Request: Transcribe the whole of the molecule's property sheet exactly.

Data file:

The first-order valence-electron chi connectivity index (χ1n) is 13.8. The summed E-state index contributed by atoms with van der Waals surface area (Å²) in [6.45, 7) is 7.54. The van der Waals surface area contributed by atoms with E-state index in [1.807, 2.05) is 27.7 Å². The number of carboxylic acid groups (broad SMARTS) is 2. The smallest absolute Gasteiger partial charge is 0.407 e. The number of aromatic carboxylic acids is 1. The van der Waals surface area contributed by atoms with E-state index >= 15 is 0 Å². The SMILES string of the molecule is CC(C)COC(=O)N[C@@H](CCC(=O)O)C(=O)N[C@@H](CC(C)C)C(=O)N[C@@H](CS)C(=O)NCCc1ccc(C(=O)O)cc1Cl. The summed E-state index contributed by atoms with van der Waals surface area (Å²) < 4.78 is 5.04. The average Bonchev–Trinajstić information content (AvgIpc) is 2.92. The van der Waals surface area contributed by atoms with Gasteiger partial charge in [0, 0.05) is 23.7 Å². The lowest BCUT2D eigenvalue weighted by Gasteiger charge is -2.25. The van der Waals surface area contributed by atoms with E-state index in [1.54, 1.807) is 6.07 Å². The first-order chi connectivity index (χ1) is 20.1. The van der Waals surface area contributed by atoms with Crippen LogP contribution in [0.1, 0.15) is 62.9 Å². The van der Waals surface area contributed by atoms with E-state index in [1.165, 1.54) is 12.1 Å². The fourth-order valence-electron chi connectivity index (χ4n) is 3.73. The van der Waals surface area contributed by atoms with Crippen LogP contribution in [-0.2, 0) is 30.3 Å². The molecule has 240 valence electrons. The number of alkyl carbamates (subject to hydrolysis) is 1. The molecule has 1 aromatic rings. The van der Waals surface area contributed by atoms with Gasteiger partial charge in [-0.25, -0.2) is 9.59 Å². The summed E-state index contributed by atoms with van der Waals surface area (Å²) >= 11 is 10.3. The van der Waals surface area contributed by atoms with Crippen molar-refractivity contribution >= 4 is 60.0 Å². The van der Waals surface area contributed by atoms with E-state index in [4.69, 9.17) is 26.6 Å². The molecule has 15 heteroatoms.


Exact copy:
The first-order valence-electron chi connectivity index (χ1n) is 13.8. The summed E-state index contributed by atoms with van der Waals surface area (Å²) in [6.45, 7) is 7.54. The van der Waals surface area contributed by atoms with E-state index in [1.807, 2.05) is 27.7 Å². The number of carboxylic acid groups (broad SMARTS) is 2. The smallest absolute Gasteiger partial charge is 0.407 e. The number of aromatic carboxylic acids is 1. The van der Waals surface area contributed by atoms with E-state index >= 15 is 0 Å². The SMILES string of the molecule is CC(C)COC(=O)N[C@@H](CCC(=O)O)C(=O)N[C@@H](CC(C)C)C(=O)N[C@@H](CS)C(=O)NCCc1ccc(C(=O)O)cc1Cl. The summed E-state index contributed by atoms with van der Waals surface area (Å²) < 4.78 is 5.04. The average Bonchev–Trinajstić information content (AvgIpc) is 2.92. The van der Waals surface area contributed by atoms with Gasteiger partial charge in [0, 0.05) is 23.7 Å². The lowest BCUT2D eigenvalue weighted by Gasteiger charge is -2.25. The van der Waals surface area contributed by atoms with E-state index in [1.54, 1.807) is 6.07 Å². The first-order chi connectivity index (χ1) is 20.1. The van der Waals surface area contributed by atoms with Crippen LogP contribution in [0.1, 0.15) is 62.9 Å². The van der Waals surface area contributed by atoms with E-state index in [1.165, 1.54) is 12.1 Å². The fourth-order valence-electron chi connectivity index (χ4n) is 3.73. The van der Waals surface area contributed by atoms with Crippen LogP contribution in [-0.2, 0) is 30.3 Å². The molecule has 240 valence electrons. The number of alkyl carbamates (subject to hydrolysis) is 1. The molecule has 1 aromatic rings. The van der Waals surface area contributed by atoms with Gasteiger partial charge in [-0.25, -0.2) is 9.59 Å². The summed E-state index contributed by atoms with van der Waals surface area (Å²) >= 11 is 10.3. The van der Waals surface area contributed by atoms with Crippen molar-refractivity contribution >= 4 is 60.0 Å². The van der Waals surface area contributed by atoms with E-state index in [4.69, 9.17) is 26.6 Å². The molecule has 15 heteroatoms.